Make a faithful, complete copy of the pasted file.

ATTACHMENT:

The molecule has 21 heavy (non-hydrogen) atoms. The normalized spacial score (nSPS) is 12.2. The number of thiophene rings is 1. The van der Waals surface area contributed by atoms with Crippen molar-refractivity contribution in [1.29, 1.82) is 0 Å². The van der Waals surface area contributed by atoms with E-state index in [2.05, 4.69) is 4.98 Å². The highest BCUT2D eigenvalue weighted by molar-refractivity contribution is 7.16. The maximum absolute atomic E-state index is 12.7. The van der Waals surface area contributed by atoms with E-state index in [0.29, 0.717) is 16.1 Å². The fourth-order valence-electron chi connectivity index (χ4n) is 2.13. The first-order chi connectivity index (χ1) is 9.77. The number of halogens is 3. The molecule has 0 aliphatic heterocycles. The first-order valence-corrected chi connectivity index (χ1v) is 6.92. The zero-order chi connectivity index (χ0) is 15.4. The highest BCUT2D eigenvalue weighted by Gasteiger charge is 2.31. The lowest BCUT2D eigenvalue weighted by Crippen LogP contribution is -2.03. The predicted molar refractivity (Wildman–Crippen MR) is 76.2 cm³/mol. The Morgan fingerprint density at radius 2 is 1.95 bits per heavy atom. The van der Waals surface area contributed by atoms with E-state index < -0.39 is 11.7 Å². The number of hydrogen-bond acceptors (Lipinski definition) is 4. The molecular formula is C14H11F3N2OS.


The molecule has 21 heavy (non-hydrogen) atoms. The normalized spacial score (nSPS) is 12.2. The number of thiophene rings is 1. The van der Waals surface area contributed by atoms with Crippen molar-refractivity contribution in [1.29, 1.82) is 0 Å². The van der Waals surface area contributed by atoms with E-state index in [2.05, 4.69) is 4.98 Å². The highest BCUT2D eigenvalue weighted by molar-refractivity contribution is 7.16. The maximum absolute atomic E-state index is 12.7. The van der Waals surface area contributed by atoms with E-state index in [0.29, 0.717) is 16.1 Å². The fourth-order valence-electron chi connectivity index (χ4n) is 2.13. The first-order chi connectivity index (χ1) is 9.77. The number of halogens is 3. The molecule has 0 aliphatic heterocycles. The first-order valence-corrected chi connectivity index (χ1v) is 6.92. The zero-order chi connectivity index (χ0) is 15.4. The highest BCUT2D eigenvalue weighted by Gasteiger charge is 2.31. The lowest BCUT2D eigenvalue weighted by Crippen LogP contribution is -2.03. The predicted molar refractivity (Wildman–Crippen MR) is 76.2 cm³/mol. The Morgan fingerprint density at radius 2 is 1.95 bits per heavy atom. The van der Waals surface area contributed by atoms with E-state index < -0.39 is 11.7 Å². The number of hydrogen-bond acceptors (Lipinski definition) is 4. The molecular formula is C14H11F3N2OS.